I think reality is somewhat different and as usual I look to my friends for inspiration. One friend has two daughters and I’ve always joked that he is the least important decision maker in the house but we both know he is central to lives of his little girls. Another friend has taught his daughter the words to ‘Flower of Scotland’ so they can sing the national anthem together before Scottish rugby games – it is beyond cute.  The most broody I have ever been in my life was when I saw the man who taught me ‘where real men piss’ holding his 2 week old daughter with a look of total adoration in his eyes. His daughter is 8 years old and I have never seen that love waver.

If I can find inspiration this easily why do the people behind our adverts find it so hard? Maybe they don’t have kids. I have a Mad Men style image of sharp suited men trying to work out if babies like smoking and whiskey while tedious jazz plays in the background.  I don’t know.  You can probably see why I haven’t finished this post before as I have left myself with nowhere to go. I don’t know the answer and boycotting all products with a poor advert is virtually impossible. I hope things will change eventually and the odd marketing bod will realise that Dads are different now but we may have to wait some time.

I will leave you with what is neither an advert for milk or sippy cups but should be both.

Posted in I'm the Daddy


LooperHas anyone seen the film ‘Looper’? I won’t try to explain the whole plot as it does get quite complicated but there is one key element I would like to talk about as it has got me thinking. In the film, two actors – Joseph-Gordon Levitt and Bruce Willis – play the same character at different points in his life. Bruce Willis gets sent back in time and tries to change the future for the Joseph-Gordon Levitt version of himself. They are the same man but they are very different, time has mellowed Bruce and his experiences have left him a changed man.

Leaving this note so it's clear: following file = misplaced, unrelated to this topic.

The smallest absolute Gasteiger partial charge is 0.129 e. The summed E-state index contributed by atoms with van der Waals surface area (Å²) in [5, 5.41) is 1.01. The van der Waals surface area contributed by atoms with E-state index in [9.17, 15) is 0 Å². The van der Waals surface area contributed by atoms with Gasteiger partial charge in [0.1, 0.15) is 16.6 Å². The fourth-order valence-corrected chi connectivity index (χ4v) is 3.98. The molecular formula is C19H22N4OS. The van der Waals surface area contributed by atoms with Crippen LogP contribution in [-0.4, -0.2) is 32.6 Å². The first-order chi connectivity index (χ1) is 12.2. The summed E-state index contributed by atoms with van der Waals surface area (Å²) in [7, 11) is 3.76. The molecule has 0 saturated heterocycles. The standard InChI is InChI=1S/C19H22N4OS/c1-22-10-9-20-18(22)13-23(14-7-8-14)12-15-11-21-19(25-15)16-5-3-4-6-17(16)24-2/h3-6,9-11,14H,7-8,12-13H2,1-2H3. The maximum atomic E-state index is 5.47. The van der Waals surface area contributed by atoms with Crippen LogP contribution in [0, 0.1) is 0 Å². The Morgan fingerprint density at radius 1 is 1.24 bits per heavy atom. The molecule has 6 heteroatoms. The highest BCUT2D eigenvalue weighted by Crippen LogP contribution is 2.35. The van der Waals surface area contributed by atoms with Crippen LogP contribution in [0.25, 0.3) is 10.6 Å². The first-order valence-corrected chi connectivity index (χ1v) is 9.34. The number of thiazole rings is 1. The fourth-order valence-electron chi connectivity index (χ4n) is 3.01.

Now I’m not one for giving out advice to other people but what if I could go back and talk to myself? What if I could back exactly one year to the day before my son was born? What would I say? If I could go back, I imagine the conversation would go something like this.

For the purposes of this blog post I will be played by Bruce Willis and me from a year ago will be played by Joseph-Gordon Levitt.

Bruce Willis (BW): Hi Andy, I’m you but from the future.

Joseph-Gordon Levitt (JGL): Really? You look like Bruce Willis.

BW: Yeah I know. I would have cast someone else but what can you do? Anyway, I’m sure you’ve guessed by now it is all about to kick off.

JGL:  I’m really nervous, I could do with some advice. Have I done enough to prepare for childbirth? Will I be able to help?

BW: Well kind of. Nothing you’ve done will be any use but  . . . um .

JGL: But it’s going to alright isn’t it?

BW: Not really. It’s going to be awful. None of that ‘best day of your life’ crap.  You’ll get through but that’s the best I can say about it.

JGL:  But once the baby is born, then it will be alright?

BW: Sorry mate, not really. It is going to be hard especially in that first week. I don’t want to say too much as you have got to find out for yourself. It will get better but not for a while.


BW: Anyway, this isn’t why I came back to talk to you. I came to warn you that things are going to change, you’re going to change.

JGL: Change how?

BW: It’s difficult to explain. Everything you feel, everything you see, everything you do will be different. You won’t be able to separate the different strands of your life, everything will come back to the little life you helped bring into the world.  Things that used feel important won’t anymore.  Clearing your head will become one of the hardest things you do. Don’t underestimate the emotional impact this will have on you, there is no going back.

JGL: I don’t understand. How do I prepare?